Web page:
My husband had colorectal cancer surgery at Ronald Reagan UCLA following 2 months of neoadjuvant radiation and chemotherapy and 10 weeks of "wait and heal". By that surgery date, my husband and I, as well as our entire family, were anxious with anticipation and concern. After the 9 and a ½ hour surgery, I was escorted into the main PACU unit to sit by his side and receive information and reassurance from the excellent nursing staff and physicians. When I returned the next morning, my husband had been moved to TRU East; described as a temporary inpatient recovery unit, as the hospital was full. Funny, it was the unit we grew to love over the next 4 days.
As I was welcomed to stay in his room from early morning caregiver rounds to the evening, I observed that my husband received skillful, compassionate care from all levels of clinical staff and physicians. The one RN that really stood out as our angel of care was Eunha. I have a background as an RN in the OR and now management and could quickly see that Eunha loved her job. She not only provided skill in IV and medication care and pain management, but she was also an excellent communicator.
From the first day Eunha cared for my husband, she recognized the unspoken signs that he is modest and very private. She made every effort to preserve his privacy by offering to him to bathe himself and educated him in self-catheter care and told him to let her know if he needed assistance. She was sure to always cover him with a second gown when changing gowns or walking. She always covered him during his ileostomy care, only exposing what was necessary. It gave him dignity and self-control. When he didn't have an appetite, she encouraged him to name what sounded good to eat (within his diet) and contacted the dietary department herself on his behalf. She helped build his self-esteem in a very difficult time, stating how great he was doing and what a model patient he was. She expressed such pride in him that it made him strive to meet her expectations. Her encouragement always pulled him out of low moments. She always had a smile, asked about him and his interests and joined our family stories. When we asked if our grandkids could visit, she excitedly told us we could occupy the "family room" behind the nurses' station and have as much fun as we liked in there. That brightened my husband's entire outlook and helped remove the stigma of his extra "baggage". She contacted his doctor whenever he had a question or needed an order. After being assigned to my husband's care the first day, she went out of her way the next 2 days to check on him and provide care and encouragement even when she was assigned other patients. I observed her teamwork to assist the other caregivers in my husband's care and make herself available to assist. When he had his urinary catheter removed and experienced urinary incontinence followed by retention, she sensed that he was anxious and reassured him that it was a normal setback and that, with his positive attitude, he could get through this temporary issue.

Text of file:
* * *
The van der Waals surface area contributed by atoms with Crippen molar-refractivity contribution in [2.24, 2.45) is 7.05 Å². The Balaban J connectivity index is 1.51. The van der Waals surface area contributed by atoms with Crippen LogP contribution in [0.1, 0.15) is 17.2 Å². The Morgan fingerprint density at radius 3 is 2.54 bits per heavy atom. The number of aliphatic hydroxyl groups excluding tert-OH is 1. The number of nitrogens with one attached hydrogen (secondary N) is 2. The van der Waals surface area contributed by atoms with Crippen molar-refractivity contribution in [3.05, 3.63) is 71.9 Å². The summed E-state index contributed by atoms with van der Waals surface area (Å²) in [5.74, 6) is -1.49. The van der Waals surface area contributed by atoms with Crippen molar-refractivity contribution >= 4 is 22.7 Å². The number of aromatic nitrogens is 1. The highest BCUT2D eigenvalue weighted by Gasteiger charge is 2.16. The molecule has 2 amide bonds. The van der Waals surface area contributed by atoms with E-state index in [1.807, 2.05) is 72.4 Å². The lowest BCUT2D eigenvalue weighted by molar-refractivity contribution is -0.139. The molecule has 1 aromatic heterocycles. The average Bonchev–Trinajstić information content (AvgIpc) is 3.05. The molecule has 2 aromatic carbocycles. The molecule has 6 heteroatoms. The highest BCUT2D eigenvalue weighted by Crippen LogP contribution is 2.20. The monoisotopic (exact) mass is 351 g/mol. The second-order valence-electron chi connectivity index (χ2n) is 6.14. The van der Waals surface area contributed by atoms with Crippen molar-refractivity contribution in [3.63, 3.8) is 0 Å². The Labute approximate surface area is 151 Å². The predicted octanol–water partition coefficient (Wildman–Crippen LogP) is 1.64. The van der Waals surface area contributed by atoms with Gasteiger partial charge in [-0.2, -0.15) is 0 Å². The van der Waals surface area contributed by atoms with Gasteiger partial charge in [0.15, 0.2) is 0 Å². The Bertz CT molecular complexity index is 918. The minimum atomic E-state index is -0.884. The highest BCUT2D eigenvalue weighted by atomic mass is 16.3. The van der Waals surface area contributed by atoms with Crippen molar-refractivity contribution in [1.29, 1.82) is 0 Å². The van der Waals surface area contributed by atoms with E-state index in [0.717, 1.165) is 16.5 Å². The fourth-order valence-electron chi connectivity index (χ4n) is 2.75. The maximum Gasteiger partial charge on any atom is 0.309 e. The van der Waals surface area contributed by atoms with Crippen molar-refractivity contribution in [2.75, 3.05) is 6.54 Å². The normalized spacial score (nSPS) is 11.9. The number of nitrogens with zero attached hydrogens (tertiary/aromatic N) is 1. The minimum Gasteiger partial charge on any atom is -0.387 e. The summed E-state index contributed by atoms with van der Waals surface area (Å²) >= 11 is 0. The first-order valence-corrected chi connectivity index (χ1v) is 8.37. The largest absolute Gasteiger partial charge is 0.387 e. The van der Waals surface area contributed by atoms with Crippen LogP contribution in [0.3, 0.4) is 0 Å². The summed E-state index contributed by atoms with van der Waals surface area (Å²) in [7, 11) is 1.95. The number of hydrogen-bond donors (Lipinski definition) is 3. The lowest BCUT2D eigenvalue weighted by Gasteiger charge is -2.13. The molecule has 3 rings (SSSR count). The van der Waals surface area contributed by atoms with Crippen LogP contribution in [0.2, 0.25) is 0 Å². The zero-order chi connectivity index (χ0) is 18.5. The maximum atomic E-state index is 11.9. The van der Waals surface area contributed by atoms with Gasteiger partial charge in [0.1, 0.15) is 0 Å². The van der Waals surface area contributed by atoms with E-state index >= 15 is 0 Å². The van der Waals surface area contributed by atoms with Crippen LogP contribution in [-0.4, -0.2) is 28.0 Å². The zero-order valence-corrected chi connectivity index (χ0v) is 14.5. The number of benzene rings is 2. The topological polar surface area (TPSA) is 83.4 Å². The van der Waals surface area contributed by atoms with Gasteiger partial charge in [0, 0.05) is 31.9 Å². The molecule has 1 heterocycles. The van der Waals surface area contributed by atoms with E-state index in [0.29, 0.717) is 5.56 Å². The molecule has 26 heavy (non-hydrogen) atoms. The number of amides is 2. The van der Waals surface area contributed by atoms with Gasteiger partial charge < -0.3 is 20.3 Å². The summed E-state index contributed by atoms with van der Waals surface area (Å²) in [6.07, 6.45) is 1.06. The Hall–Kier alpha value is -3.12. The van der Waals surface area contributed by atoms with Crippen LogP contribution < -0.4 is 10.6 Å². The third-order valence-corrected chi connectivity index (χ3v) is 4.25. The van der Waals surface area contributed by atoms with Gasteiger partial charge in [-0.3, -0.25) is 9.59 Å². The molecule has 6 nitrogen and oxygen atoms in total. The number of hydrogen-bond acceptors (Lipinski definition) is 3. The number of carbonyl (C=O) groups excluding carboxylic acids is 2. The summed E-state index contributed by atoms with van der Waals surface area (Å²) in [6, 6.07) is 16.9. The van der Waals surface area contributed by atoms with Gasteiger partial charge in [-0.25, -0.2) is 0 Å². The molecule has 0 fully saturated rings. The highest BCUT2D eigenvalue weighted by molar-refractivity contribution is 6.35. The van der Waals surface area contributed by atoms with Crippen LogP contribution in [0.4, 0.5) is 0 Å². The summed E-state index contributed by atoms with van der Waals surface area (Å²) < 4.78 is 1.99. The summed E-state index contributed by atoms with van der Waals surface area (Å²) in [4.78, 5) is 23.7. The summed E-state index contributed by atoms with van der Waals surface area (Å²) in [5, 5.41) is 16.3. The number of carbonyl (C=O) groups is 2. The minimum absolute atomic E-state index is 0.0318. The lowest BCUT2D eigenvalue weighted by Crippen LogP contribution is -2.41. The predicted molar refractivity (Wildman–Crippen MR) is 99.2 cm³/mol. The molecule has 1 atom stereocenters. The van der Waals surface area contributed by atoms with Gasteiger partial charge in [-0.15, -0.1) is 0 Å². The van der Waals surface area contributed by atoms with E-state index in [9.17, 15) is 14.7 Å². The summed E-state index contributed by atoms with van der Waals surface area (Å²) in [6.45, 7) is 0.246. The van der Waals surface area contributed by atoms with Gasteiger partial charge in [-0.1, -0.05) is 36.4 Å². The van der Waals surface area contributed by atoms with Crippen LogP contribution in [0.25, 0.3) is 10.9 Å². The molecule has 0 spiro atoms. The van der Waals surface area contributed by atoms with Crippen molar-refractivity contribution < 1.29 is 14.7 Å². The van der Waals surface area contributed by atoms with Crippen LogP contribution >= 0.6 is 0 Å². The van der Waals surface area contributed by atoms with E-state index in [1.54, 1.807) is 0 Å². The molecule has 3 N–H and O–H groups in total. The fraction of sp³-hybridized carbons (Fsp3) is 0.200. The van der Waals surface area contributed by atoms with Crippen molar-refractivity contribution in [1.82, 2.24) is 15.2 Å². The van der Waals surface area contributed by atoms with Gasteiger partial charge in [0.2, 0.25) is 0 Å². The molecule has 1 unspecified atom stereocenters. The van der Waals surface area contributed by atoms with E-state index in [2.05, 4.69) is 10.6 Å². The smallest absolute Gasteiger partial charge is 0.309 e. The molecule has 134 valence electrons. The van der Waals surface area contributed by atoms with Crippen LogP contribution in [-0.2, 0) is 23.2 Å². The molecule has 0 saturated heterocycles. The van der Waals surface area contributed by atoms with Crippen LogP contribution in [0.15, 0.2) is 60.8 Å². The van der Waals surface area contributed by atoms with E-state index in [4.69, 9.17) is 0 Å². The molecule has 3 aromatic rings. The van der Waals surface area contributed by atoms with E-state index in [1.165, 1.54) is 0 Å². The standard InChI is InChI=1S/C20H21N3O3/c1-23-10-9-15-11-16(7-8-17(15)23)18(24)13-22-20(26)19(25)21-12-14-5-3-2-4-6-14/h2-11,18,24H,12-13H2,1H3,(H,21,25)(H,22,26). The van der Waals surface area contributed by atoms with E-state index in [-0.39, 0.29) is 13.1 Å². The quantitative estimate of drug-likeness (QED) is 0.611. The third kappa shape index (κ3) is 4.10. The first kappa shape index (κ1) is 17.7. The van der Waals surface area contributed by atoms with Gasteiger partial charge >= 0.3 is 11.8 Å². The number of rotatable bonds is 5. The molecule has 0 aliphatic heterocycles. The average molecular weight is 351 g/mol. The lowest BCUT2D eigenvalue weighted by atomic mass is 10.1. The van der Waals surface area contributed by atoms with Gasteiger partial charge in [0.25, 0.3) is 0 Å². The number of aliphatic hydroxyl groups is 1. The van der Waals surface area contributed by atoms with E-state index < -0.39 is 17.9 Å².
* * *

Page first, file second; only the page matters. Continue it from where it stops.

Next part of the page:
When we asked Eunha what she liked most about her job, she said it was the people: the patients she cared for, the team of people she worked with, the outstanding physicians that led the care plan, and the pride she has in working for the best hospital. For these reasons and many more, my husband and I and our entire family believe that Eunha is a true DAISY Nurse.